SAN DIEGO — A man who pleaded guilty to his role in assisting former San Diego County sheriff’s Capt. Marco Garmo in a wide-ranging corruption scheme was sentenced Tuesday to just over one year in federal prison.
According to federal prosecutors, Waiel Anton, 38, held himself out to be an honorary law enforcement official whose connection with Garmo allowed him to provide favors to others. Those included assisting people in securing expedited concealed carry weapon permits and warning unlicensed marijuana dispensary owners when law enforcement raids on their businesses were upcoming.
Though Anton’s primary source of income was as a local garage door repairman, many believed he was essentially a sheriff’s deputy, according to prosecutors, who wrote in a sentencing memorandum that “His apparent connections to law enforcement, and specifically to the Sheriff’s Department, enabled Anton to commit the crimes charged in this case.”
The U.S. Attorney’s Office said Garmo provided favors — often through Anton — both for profit and in order to create goodwill among potential donors for his planned campaign to run for San Diego County Sheriff. Garmo, 55, has since pleaded guilty to unlawfully selling “off-roster” firearms and been sentenced to two years in prison.
At Anton’s sentencing hearing, U.S. District Judge Gonzalo Curiel said that barring Garmo’s prosecution, “There was a possibility that we would have had one of the most corrupt government officers ever leading the San Diego Sheriff’s Department,” a prospect he called “horrifying.”
Prosecutors said the bulk of Anton’s criminal conduct concerned illegal East County marijuana dispensaries. One such dispensary operator paid Anton between $5,000 and $8,500 per month to prevent law enforcement raids or provide advance notice of when the raids were coming.
Prosecutors say Garmo supplied Anton with inside information on planned sheriff’s department searches, which he relayed to the dispensary owner.
After he was indicted and released from custody, he met with the dispensary owner again and provided him with information regarding people who might be cooperating with law enforcement as part of the investigation. Anton was paid $5,000 by the dispensary owner for this information.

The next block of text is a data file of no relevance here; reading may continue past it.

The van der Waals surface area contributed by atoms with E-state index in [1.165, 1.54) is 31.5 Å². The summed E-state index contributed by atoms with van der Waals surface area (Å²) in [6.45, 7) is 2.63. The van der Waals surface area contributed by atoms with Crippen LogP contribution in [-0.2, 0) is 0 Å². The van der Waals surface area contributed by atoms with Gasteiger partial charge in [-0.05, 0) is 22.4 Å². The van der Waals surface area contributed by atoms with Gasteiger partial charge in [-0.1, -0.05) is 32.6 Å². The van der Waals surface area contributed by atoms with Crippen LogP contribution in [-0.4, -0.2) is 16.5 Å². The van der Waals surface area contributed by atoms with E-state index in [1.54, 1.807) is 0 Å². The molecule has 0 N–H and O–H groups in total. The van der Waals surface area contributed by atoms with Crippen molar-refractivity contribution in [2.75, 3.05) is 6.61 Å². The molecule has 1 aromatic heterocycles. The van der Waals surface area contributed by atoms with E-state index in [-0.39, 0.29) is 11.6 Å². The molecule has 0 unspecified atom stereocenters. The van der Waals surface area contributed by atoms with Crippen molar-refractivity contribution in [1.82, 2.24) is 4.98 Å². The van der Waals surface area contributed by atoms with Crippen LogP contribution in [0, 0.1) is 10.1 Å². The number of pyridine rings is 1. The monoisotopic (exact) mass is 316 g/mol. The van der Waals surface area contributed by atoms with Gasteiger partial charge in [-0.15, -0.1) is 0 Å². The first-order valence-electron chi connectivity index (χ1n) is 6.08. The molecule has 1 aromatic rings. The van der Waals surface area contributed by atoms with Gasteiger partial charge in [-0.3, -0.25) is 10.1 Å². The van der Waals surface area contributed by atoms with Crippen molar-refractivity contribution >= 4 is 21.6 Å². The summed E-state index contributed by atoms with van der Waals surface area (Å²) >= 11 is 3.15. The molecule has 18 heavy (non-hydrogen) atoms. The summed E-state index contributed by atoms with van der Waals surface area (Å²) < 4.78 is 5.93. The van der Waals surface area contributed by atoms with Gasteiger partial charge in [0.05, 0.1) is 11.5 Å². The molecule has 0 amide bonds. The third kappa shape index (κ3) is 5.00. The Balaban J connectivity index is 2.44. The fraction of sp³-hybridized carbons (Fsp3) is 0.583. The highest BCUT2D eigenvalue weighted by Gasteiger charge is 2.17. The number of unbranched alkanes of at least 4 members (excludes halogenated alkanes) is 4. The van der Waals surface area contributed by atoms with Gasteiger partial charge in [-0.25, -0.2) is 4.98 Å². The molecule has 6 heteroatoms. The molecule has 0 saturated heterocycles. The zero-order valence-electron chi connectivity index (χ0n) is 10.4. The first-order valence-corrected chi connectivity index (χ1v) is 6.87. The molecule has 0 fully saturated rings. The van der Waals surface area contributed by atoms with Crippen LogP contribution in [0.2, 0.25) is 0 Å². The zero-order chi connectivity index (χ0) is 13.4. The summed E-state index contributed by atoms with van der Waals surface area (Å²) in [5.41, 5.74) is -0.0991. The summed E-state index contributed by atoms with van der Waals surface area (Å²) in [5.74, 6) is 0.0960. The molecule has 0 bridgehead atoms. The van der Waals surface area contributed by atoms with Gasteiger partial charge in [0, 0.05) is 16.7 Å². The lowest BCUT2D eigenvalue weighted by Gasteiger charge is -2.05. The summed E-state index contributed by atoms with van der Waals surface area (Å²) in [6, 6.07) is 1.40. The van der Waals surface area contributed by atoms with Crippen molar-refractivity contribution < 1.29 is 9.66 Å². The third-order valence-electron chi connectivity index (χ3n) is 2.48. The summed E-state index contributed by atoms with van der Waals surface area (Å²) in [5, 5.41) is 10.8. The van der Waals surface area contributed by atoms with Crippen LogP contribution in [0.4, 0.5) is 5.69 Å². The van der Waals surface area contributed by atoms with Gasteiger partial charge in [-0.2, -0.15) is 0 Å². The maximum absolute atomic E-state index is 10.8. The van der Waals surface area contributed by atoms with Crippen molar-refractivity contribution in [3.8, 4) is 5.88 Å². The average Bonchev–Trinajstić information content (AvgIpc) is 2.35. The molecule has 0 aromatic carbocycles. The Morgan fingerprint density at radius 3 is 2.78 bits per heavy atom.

Anton also used ties to an employee in the sheriff’s licensing office to help people receive concealed weapons permits far quicker than usual. Prosecutors say CCW applicants typically had to wait eight to nine months for an appointment, but Anton was able to get his clients appointments in about two weeks.
An undercover federal agent was referred to Anton by Garmo, according to the prosecution’s sentencing brief, and paid him $1,000 for a quick CCW appointment. One of the $100 bills given to Anton was found days later in Garmo’s wallet, the prosecutor’s brief said.
Prosecutors also said Anton helped fundraise for local political and law enforcement figures and solicited campaign contributions from many of his CCW clients.
Others indicted were prominent San Diego jeweler Leo Hamel, who was sentenced to probation and home confinement for knowingly purchasing numerous illegal firearms from Garmo in exchange for his assistance in Garmo’s sheriff campaign.
Two others await sentencing: local gun store owner Giovanni “Gio” Tilotta and former sheriff’s Lt. Fred Magana, both of whom assisted Garmo in selling guns that are only available to members of law enforcement.
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